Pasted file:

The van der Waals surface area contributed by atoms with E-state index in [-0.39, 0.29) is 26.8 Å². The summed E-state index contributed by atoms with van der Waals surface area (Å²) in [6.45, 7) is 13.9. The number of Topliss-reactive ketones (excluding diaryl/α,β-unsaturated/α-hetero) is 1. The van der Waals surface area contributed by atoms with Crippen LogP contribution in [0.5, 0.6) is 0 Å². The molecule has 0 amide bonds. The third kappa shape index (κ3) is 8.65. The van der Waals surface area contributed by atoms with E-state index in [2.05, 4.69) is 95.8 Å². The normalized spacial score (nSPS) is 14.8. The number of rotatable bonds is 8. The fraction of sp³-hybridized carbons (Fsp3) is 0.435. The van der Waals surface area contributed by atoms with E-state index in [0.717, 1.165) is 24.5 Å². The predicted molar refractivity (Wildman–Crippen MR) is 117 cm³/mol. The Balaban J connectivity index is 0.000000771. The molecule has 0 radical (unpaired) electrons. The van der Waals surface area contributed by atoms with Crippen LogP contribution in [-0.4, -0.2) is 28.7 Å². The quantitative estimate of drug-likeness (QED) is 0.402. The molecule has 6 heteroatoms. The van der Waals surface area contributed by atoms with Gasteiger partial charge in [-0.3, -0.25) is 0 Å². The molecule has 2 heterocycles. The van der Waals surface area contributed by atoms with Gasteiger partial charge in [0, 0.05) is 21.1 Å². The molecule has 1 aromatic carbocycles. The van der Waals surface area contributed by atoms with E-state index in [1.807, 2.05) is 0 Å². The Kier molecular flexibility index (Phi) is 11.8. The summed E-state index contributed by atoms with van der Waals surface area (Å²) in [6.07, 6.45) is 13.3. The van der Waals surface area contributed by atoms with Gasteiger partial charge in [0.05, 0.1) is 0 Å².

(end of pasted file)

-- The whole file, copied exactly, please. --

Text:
The van der Waals surface area contributed by atoms with E-state index in [-0.39, 0.29) is 26.8 Å². The summed E-state index contributed by atoms with van der Waals surface area (Å²) in [6.45, 7) is 13.9. The number of Topliss-reactive ketones (excluding diaryl/α,β-unsaturated/α-hetero) is 1. The van der Waals surface area contributed by atoms with Crippen LogP contribution in [0.5, 0.6) is 0 Å². The molecule has 0 amide bonds. The third kappa shape index (κ3) is 8.65. The van der Waals surface area contributed by atoms with E-state index in [2.05, 4.69) is 95.8 Å². The normalized spacial score (nSPS) is 14.8. The number of rotatable bonds is 8. The fraction of sp³-hybridized carbons (Fsp3) is 0.435. The van der Waals surface area contributed by atoms with E-state index in [0.717, 1.165) is 24.5 Å². The predicted molar refractivity (Wildman–Crippen MR) is 117 cm³/mol. The Balaban J connectivity index is 0.000000771. The molecule has 0 radical (unpaired) electrons. The van der Waals surface area contributed by atoms with Crippen LogP contribution in [-0.4, -0.2) is 28.7 Å². The quantitative estimate of drug-likeness (QED) is 0.402. The molecule has 6 heteroatoms. The van der Waals surface area contributed by atoms with Gasteiger partial charge in [-0.3, -0.25) is 0 Å². The molecule has 2 heterocycles. The van der Waals surface area contributed by atoms with Gasteiger partial charge in [0, 0.05) is 21.1 Å². The molecule has 1 aromatic carbocycles. The van der Waals surface area contributed by atoms with E-state index in [1.807, 2.05) is 0 Å². The Kier molecular flexibility index (Phi) is 11.8. The summed E-state index contributed by atoms with van der Waals surface area (Å²) in [6.07, 6.45) is 13.3. The van der Waals surface area contributed by atoms with Gasteiger partial charge in [0.05, 0.1) is 0 Å².